6. It can increase job satisfaction

A good workplace wellbeing strategy can help employees to feel more engaged with their work and more satisfied with their role. In turn, this increased sense of satisfaction can lead to better performance. 

As the aforementioned Measuring Workplace Wellbeing study indicates, there is a clear link between employee engagement and business profitability. Happier employees tend to be more invested in an organisation's goals, boosting productivity and revenue as a result. In short, if people feel that they are being taken care of by their employers then they will be more motivated to take care of the business and its clients. They might also become more compassionate colleagues who are less prone to conflict. 

7. It can fill the gap in current UK mental health services

It would be a mistake for businesses to see mental health as the ‘employee’s responsibility’. These days, it’s just not that simple. With the cost of living escalating and waiting lists for free NHS therapy services growing, many people just can’t afford or access the support that they need. 

Recent data published by the NHS reported that almost 60% of people were waiting for up to 18 weeks to access free counselling service in England and Wales. And once they do get support, it is likely to only be for a short course of six sessions, which doesn’t even scratch the surface of many issues. Also, in some cases, counsellors simply don’t have the specialist expertise needed to help with more complex issues like trauma, addiction or long term mental health conditions.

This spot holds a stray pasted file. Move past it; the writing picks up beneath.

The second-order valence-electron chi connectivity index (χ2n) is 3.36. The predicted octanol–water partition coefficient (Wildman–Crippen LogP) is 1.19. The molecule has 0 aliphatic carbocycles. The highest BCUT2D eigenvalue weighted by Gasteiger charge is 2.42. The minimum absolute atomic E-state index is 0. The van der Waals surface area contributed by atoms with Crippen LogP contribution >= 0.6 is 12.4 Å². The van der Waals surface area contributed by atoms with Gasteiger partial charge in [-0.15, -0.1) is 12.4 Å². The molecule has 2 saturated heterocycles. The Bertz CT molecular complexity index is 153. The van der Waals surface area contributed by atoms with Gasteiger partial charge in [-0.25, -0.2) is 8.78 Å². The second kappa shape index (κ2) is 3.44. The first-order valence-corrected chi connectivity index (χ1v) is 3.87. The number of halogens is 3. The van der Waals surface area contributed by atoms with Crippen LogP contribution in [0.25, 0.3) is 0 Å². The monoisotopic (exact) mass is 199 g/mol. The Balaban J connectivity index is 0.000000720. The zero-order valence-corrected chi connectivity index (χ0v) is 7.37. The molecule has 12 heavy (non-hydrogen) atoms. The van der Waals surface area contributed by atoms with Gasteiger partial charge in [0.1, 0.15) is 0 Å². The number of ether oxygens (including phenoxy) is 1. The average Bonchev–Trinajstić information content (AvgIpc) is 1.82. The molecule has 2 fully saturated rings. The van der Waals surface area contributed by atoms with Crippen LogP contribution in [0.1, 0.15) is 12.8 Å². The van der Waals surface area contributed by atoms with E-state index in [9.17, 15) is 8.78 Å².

Needless to say, if people’s wellbeing issues go unsupported or untreated, then this can severely impact their ability to do their job well. But if businesses offer good mental health resources — including free confidential therapy from specialist psychotherapists and professionally registered psychologists — this can go a long way towards bridging the gap. And in the process, they can increase staff productivity, loyalty and retention.

However, it’s worth noting that not all corporate wellness programmes are made equal. So if you are selecting one for your company then you might want to take a look at our guide to choosing the right workplace mental health scheme.

By creating a culture of safety, support and understanding — as well as nurturing people’s potential — you can empower your employees to reach new heights. And you can build a stronger, more competitive business in the process.

Employee Wellbeing — Why it Matters to Your Bottom Line
You may also like
No items found.

Boost your teams’ mental wellbeing today

Ready to find out more? Let’s talk